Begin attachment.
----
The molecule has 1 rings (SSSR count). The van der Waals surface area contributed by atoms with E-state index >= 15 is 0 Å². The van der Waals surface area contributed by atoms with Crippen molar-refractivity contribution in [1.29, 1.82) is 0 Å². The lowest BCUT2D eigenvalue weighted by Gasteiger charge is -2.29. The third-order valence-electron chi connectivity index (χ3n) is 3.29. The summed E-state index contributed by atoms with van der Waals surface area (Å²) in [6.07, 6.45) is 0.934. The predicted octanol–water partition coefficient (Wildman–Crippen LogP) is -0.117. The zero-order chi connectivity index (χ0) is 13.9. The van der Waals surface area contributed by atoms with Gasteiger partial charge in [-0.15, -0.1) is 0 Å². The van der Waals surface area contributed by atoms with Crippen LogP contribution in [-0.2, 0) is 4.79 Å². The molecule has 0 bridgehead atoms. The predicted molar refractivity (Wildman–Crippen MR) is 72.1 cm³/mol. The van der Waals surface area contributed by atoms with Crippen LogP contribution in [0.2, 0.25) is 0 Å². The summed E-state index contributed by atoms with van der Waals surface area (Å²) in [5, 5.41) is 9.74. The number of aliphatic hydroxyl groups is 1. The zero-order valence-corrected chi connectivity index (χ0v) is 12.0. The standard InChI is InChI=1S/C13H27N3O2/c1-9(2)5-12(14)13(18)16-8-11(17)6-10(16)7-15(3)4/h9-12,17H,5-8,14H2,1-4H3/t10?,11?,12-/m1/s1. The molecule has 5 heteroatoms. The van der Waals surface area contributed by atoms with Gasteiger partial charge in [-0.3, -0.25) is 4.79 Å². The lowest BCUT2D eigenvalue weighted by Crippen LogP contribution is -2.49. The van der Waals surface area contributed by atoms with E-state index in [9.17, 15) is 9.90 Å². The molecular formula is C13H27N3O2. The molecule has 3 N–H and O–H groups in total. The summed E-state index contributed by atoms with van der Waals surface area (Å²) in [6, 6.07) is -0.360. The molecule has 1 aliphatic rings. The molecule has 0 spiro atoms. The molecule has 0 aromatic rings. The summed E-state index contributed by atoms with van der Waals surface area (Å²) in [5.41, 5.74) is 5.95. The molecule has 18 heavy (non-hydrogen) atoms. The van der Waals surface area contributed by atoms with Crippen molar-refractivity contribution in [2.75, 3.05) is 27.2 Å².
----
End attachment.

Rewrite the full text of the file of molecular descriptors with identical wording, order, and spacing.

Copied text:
The molecule has 1 rings (SSSR count). The van der Waals surface area contributed by atoms with E-state index >= 15 is 0 Å². The van der Waals surface area contributed by atoms with Crippen molar-refractivity contribution in [1.29, 1.82) is 0 Å². The lowest BCUT2D eigenvalue weighted by Gasteiger charge is -2.29. The third-order valence-electron chi connectivity index (χ3n) is 3.29. The summed E-state index contributed by atoms with van der Waals surface area (Å²) in [6.07, 6.45) is 0.934. The predicted octanol–water partition coefficient (Wildman–Crippen LogP) is -0.117. The zero-order chi connectivity index (χ0) is 13.9. The van der Waals surface area contributed by atoms with Gasteiger partial charge in [-0.15, -0.1) is 0 Å². The van der Waals surface area contributed by atoms with Crippen LogP contribution in [-0.2, 0) is 4.79 Å². The molecule has 0 bridgehead atoms. The predicted molar refractivity (Wildman–Crippen MR) is 72.1 cm³/mol. The van der Waals surface area contributed by atoms with Crippen LogP contribution in [0.2, 0.25) is 0 Å². The summed E-state index contributed by atoms with van der Waals surface area (Å²) in [5, 5.41) is 9.74. The number of aliphatic hydroxyl groups is 1. The zero-order valence-corrected chi connectivity index (χ0v) is 12.0. The standard InChI is InChI=1S/C13H27N3O2/c1-9(2)5-12(14)13(18)16-8-11(17)6-10(16)7-15(3)4/h9-12,17H,5-8,14H2,1-4H3/t10?,11?,12-/m1/s1. The molecule has 5 heteroatoms. The van der Waals surface area contributed by atoms with Gasteiger partial charge in [-0.3, -0.25) is 4.79 Å². The lowest BCUT2D eigenvalue weighted by Crippen LogP contribution is -2.49. The van der Waals surface area contributed by atoms with E-state index in [9.17, 15) is 9.90 Å². The molecular formula is C13H27N3O2. The molecule has 3 N–H and O–H groups in total. The summed E-state index contributed by atoms with van der Waals surface area (Å²) in [6, 6.07) is -0.360. The molecule has 1 aliphatic rings. The molecule has 0 spiro atoms. The molecule has 0 aromatic rings. The summed E-state index contributed by atoms with van der Waals surface area (Å²) in [5.41, 5.74) is 5.95. The molecule has 18 heavy (non-hydrogen) atoms. The van der Waals surface area contributed by atoms with Crippen molar-refractivity contribution in [2.75, 3.05) is 27.2 Å².